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Native Ecosystems Council v. Weldon

United States District Court, D. Montana, Missoula Division

February 4, 2013

NATIVE ECOSYSTEMS COUNCIL, and Alliance for the Wild Rockies, Plaintiffs,
v.
Leslie WELDON, Regional Forester of Region One of the U.S. Forest Service, and United States Forest Service, an agency of the U.S. Department of Agriculture, Defendants.

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[Copyrighted Material Omitted]

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Rebecca Kay Smith, Public Interest Defense Center, Timothy M. Bechtold, Bechtold

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Law Firm, Missoula, MT, for Plaintiffs.

Andrew A. Smith, U.S. Department of Justice, Albuquerque, NM, Mark Steger Smith, Office of the U.S. Attorney, Billings, MT, for Defendants.

ORDER

DONALD W. MOLLOY, District Judge.

The plaintiffs move for attorney's fees for their successful litigation against the Forest Service. Their motion is granted in part.

BACKGROUND

This case arises out of a dispute involving the Beaver Creek Project— a proposed timber sale and prescribed burning on the Custer National Forest. The plaintiffs challenged several aspects of the Project. They claimed that the Project violated the National Forest Management Act (" NFMA" ) and the National Environmental Policy Act (" NEPA" ) because it did not adequately protect elk habitat, it failed to protect old growth, and was deficient for goshawk habitat. They also claimed that the Forest Service violated NEPA by failing to timely disclose the potential need for stormwater discharge permits under the Clean Water Act and by failing to consult with state agencies regarding those permits.

On March 26, 2012, the Court granted in part and denied in part the plaintiffs' and defendants' motions for summary judgment. The Court partially granted summary judgment in favor of the plaintiffs because the Forest Service failed to: (1) explain why it analyzed road density only at the Project level and ranger-district level, (2) explain why it applied the road-density standard to only Forest lands, (3) analyze road density during Project implementation, (4) identify the stormwater discharge permits that it might need to obtain for the Project, and (5) solicit comments on those permits from state agencies. The Court granted summary judgment in favor of the Service on all other claims.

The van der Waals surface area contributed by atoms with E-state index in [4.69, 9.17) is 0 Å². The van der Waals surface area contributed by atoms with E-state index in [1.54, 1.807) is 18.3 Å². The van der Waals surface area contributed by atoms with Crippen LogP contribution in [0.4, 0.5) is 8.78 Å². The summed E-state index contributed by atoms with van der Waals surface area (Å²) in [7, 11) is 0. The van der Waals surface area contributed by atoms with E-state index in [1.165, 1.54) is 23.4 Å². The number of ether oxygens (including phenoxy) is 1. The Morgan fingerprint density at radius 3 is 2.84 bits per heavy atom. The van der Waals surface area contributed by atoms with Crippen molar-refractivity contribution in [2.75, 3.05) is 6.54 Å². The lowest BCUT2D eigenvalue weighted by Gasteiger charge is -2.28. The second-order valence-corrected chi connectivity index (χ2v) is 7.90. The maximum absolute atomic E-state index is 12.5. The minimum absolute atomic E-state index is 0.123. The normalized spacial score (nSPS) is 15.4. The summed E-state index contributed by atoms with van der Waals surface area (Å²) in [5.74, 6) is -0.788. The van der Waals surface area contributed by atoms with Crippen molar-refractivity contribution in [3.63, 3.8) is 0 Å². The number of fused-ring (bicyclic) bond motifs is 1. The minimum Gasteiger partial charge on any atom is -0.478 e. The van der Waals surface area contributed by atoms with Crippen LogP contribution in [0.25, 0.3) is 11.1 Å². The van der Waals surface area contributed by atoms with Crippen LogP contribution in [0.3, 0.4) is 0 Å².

The Court enjoined the Forest Service from implementing the Project and remanded the case to the Forest Service so that it could prepare a supplemental EIS.

Both parties appealed, but they then voluntarily dismissed those appeals after a wildfire swept through the Project Area and the Forest Service formally withdrew the Project from implementation.

The Forest Service then moved this Court to vacate its judgment. The Court granted the motion but determined that the vacatur would not impact the question of whether the plaintiffs are entitled to attorney's fees.

SUMMARY CONCLUSION

Attorney's fees are awarded to the plaintiffs, but not the amount that the plaintiffs request. Excluded are any fees or costs associated with (1) the Appeals Reform Act claim, (2) the ESA claims, and (3) the motion to strike. As the Forest Service notes, the plaintiffs have not specifically identified how many hours were spent on the Appeals Reform Act and ESA claims. The plaintiffs are ordered to submit a supplemental affidavit deducting those hours and then proportionally adjusting the fees on fee award. The Forest Service may then file a supplemental response.

Moreover, in its supplemental affidavit, the plaintiffs need calculate their revised fee award using the following dates and rates:

2010 2011 2012 2012

District District District Ninth Administrative Fee

Court Court Court Circuit Tasks petition

Bechtold N/A $270 $280 $183.73 N/A $183.73

Smith $200 $210 $220 $183.73 $75 $183.73

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STANDARD

A plaintiff is entitled to its attorney's fees under the Equal Access to Justice Act only if the plaintiff is a " prevailing party." 28 U.S.C. ยง 2412(d)(1)(A). Even if a plaintiff is a prevailing party, though, fees are not awarded if the government shows that its position was " substantially justified" or that " special circumstances make an award unjust." Id.; United States v. Milner, 583 F.3d 1174, 1196 (9th Cir.2009).

ANALYSIS